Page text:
Page 22: of Maritime Logistics Professional Magazine (Q1 2011)

Maritime Risk

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22 Maritime Professional 1Q 2011

R isk on the waterfront is fact of life. And, a poorly planned response and the loss of goodwill that is often the bottom line result is one sure way to exac- erbate that reality. Three recent disasters aptly illustrate the pitfalls involved and despite their dissimilarities, a way for- ward from which a workable national response policy can be formulated. At least, that’s the way retired U.S. Coast Guard

Commandant ADM Thad Allen sees it. Having successfully imported the “Katrina” response model to Haiti after the dev- astating earthquake there, and using that doctrine in the sub- sequent Deepwater oil spill, Allen has been widely hailed for his collective performance. Shrugging off that praise, the 40- year Coast Guard veteran insists the answers are simpler than that, and way overdue.


It is important to understand the problem, and then deal with it properly, once you do. Thad Allen explains, “Katrina was a hurricane, then we had the levy collapse, and the sub- sequent flooding of the city. Once that happened, we weren’t talking about a hurricane anymore. This was the equivalent of a weapon of mass effect used on the city without criminality.”

The situation contrasted sharply with generically doing hurri- cane response in accordance with the Stafford ACT, which was not adequate to the conditions on the ground. That’s because responders lost continuity of government in New

Orleans. For the first 7-10 days, resources and people were flowing into that region without a command and control structure to apply them to mission effect. Self-deployed resources can produce some good things, but they also lack cohesion and unity of effort.

Haiti’s earthquake exhibited marked similarities to New

Orleans. In both places, a loss of continuity of government had occurred, but leaders were still standing. The scale of damage and loss of life was greater in Haiti and a sovereign government was in play, requiring the U.S. Ambassador to play the role of on-scene commander. A UN mission was already operating there, but the same issues seen in New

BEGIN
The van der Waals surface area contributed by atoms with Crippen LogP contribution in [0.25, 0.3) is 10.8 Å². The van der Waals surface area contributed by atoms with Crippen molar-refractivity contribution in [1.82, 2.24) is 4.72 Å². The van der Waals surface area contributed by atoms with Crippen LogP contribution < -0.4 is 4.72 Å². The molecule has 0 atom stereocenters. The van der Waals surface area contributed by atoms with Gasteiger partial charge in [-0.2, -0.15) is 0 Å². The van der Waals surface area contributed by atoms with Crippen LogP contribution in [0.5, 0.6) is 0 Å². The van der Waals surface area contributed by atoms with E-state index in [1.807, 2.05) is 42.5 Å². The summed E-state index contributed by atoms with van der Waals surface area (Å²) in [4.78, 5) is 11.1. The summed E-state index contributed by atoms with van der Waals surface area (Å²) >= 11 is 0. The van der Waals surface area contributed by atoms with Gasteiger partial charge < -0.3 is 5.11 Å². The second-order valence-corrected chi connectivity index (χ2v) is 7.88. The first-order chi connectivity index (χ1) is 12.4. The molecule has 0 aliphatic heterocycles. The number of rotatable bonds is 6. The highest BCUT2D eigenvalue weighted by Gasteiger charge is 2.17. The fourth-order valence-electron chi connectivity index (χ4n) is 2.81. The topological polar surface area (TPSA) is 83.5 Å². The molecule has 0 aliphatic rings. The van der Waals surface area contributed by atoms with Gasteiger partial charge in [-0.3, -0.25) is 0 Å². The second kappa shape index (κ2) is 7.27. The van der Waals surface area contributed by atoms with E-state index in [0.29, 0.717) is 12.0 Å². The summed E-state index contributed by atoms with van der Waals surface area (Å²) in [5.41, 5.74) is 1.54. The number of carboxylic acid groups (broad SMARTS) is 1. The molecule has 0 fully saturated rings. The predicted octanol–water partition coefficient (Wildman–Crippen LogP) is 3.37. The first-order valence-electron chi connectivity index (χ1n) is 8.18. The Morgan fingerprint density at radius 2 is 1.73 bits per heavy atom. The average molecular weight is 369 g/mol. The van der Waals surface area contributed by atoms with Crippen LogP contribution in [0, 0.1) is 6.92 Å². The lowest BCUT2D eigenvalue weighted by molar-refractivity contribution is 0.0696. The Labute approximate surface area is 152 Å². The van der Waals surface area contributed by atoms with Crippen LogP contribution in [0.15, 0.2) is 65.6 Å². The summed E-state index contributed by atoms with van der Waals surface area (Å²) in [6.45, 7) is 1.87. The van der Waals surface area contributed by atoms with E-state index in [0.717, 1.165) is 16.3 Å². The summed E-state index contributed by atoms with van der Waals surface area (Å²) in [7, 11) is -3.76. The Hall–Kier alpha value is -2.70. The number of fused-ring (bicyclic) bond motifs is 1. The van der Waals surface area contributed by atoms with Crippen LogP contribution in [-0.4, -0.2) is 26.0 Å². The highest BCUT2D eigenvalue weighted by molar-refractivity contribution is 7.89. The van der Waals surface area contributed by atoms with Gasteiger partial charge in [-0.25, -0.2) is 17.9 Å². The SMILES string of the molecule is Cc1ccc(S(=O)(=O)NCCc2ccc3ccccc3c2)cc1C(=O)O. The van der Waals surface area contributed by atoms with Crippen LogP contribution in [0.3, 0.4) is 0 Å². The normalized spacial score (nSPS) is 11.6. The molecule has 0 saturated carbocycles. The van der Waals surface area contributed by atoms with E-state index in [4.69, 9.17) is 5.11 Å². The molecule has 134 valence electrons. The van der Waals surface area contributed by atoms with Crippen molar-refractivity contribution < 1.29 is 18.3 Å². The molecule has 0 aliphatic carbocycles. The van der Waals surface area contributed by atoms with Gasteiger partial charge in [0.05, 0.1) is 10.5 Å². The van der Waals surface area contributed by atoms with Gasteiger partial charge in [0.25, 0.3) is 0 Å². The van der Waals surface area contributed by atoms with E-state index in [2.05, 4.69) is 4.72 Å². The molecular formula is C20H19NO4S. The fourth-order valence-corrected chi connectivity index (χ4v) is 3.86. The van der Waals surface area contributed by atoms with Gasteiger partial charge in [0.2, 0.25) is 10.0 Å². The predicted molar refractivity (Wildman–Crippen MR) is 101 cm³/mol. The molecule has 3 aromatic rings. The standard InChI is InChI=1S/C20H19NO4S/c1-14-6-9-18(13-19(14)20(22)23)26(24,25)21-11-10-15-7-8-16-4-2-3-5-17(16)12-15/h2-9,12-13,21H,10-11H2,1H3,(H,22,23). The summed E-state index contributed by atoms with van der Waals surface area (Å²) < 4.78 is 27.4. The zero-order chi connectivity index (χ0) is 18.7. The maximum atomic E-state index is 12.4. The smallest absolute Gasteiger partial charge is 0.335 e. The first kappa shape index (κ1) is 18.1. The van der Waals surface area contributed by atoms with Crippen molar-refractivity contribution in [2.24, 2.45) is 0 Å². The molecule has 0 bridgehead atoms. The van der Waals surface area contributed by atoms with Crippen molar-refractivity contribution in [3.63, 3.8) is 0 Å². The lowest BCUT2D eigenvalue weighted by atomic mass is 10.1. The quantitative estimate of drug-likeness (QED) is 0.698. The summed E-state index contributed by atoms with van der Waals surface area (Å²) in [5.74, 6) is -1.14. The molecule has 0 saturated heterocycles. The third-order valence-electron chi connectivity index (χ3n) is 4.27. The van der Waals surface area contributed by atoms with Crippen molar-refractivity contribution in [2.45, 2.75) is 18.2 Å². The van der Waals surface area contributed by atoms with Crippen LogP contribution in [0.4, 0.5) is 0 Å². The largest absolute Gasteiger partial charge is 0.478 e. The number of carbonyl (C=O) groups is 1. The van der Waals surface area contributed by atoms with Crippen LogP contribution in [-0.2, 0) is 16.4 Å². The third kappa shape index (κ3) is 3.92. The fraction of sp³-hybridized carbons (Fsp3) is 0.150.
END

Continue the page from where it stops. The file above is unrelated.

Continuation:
Orleans – such as getting resources allocated to mission effect – were also present. Eventually, as per Allen’s advice, the same command, control and incident management struc- ture that was established in New Orleans was put together and sent to Port au Prince. For Allen, now a veteran of simi- lar debacles elsewhere, the answer was simple: take a suc- cessful doctrine and apply it in a different setting against the same problem.

The Deepwater response was a wholly different event. With oil on the surface and coming ashore, responders were also faced with an uncontrolled well, spewing oil. Allen likens the situation to the Apollo 13 mission. “The only information we could get from the bottom was from ROV’s and remote sens- ing. So, there was a limited view of what man had down there. In that respect, it was more like Apollo 13 than

EXXON VALDEZ.” Beyond this, the response was problem- atic because the means and knowhow to controlling the oil, capping the well and drilling relief wells all lay in the private sector. Responders had to contain the oil, control the dis- charge and cap the well right where the oil was coming up.

Allen explains, “The first thing you want to do is stop the flow of oil. But that actually made it harder to skim because it was coming right up through a one-square mile area where, at one point, we had 22 ROV’s and 35 surface vessels.”



The Art of Crisis Management

Institutionalizing disaster management response – Thad Allen weighs in on the way forward. by Joseph Keefe

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